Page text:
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4 of 5 people found the following review helpful
5.0 out of 5 stars Silent Hill Like Never Before, 1 Jan 2005
By 
Michael Cawdrey "Codger" (England) - See all my reviews
(VINE VOICE)   
This review is from: Silent Hill 4: The Room (PS2) (Video Game)
This is the 4th game in the brilliant Silent Hill series. This game is very different from the previous games. You take control of Henry, a single man who has been living in apartment 302 for two years. You start off in a 1st person view, this is
strange, a first for the series. It can be hard to get used to, but it will get better as you play more. When you are in the different levels, your view changes back, to the traditional view. This game can be quite disturbing, with grotesque imagery and other things, not for the faint hearted. After playing on the Silent Hill games since Silent Hill one, i can say that this game is one of the best in the series. I had my doubts about it after reading some internet reviews, but I really love this game. So, if you are a fan of the Silent Hill series, or games simular to the Silent Hill series, I advise that you purchase this game, money well spent on a very good game.
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32 of 40 people found the following review helpful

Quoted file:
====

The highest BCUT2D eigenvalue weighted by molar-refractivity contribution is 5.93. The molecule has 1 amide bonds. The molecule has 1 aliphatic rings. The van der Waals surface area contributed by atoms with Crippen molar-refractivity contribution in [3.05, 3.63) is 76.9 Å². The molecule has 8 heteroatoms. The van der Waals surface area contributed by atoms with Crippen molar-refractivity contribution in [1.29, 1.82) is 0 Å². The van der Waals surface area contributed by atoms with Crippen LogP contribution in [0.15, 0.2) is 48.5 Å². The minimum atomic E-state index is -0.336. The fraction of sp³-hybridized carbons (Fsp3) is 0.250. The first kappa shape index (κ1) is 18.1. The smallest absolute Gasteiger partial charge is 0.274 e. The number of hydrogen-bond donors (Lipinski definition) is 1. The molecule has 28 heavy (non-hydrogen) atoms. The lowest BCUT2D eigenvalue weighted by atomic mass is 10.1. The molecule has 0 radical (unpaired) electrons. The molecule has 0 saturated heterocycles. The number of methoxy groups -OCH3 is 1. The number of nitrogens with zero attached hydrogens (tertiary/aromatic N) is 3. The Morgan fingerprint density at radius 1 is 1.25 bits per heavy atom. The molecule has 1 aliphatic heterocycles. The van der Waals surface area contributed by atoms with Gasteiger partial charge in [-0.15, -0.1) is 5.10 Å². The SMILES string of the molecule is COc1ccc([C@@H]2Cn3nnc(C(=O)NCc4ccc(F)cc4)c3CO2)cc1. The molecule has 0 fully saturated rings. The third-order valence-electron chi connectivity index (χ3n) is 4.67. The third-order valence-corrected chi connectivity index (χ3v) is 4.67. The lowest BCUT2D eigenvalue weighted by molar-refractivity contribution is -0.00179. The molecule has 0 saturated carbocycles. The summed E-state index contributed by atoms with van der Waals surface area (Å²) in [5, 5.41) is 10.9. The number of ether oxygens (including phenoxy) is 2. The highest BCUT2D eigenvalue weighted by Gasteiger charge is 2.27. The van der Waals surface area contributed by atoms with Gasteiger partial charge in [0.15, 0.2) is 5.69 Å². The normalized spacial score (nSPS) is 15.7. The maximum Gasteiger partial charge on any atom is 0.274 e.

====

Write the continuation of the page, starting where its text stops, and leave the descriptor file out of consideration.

3.0 out of 5 stars The Soundless berg' is lacking more life than usual., 28 July 2004
This review is from: Silent Hill 4: The Room (PS2) (Video Game)
Oh dear, take a deep breath all you Silent Hill fans because you're in for a bit of a dissapointment. I'm the bearer of bad news because Silent Hill 4: The Room is the worst in the series so far. That's not to say it's a complete disaster because if you've never played a Silent Hill game before, the tense and nervy atmosphere is sure to impress but fans of Konami's premier survival horror series may be a tad underwhelmed. You play Henry Townshend who wakes up one morning to find chains on the door of his apartment and a large hell portal in his bathroom. Once crawling through this hole he meets his neighbour Eileen who, for the first time in the Silent Hill series, can fight alongside the main character in battle on occasions. Throughout the game futher portals open up in Henrys apartment which lead him to different areas of Silent Hill. The combat and camera are both dissapointingly clumsy however, which can be frustrating when you are fighting a huge two headed monster baby. There are also ghosts in this new game, some of which are impossible to kill which leads to futher teeth-grinding. There is only one boss character in the whole of Silent Hill 4 whch is a shame as some of the boss fights in previous games were massively entertaining. Later on in the game, Henrys apartment is infected with monsters and as this is your save game hub, it is massively frustrating to lose health and potentially die after completing a dangerous and difficult mission before you have the chance to save your progress. Silent Hill 4 was made in about a year and it's clear that the team didn't have the time to convert the games promise into a worthy addition to the Silent Hill franchise. Lets just pray they take a little more time and care should there be a Silent Hill 5.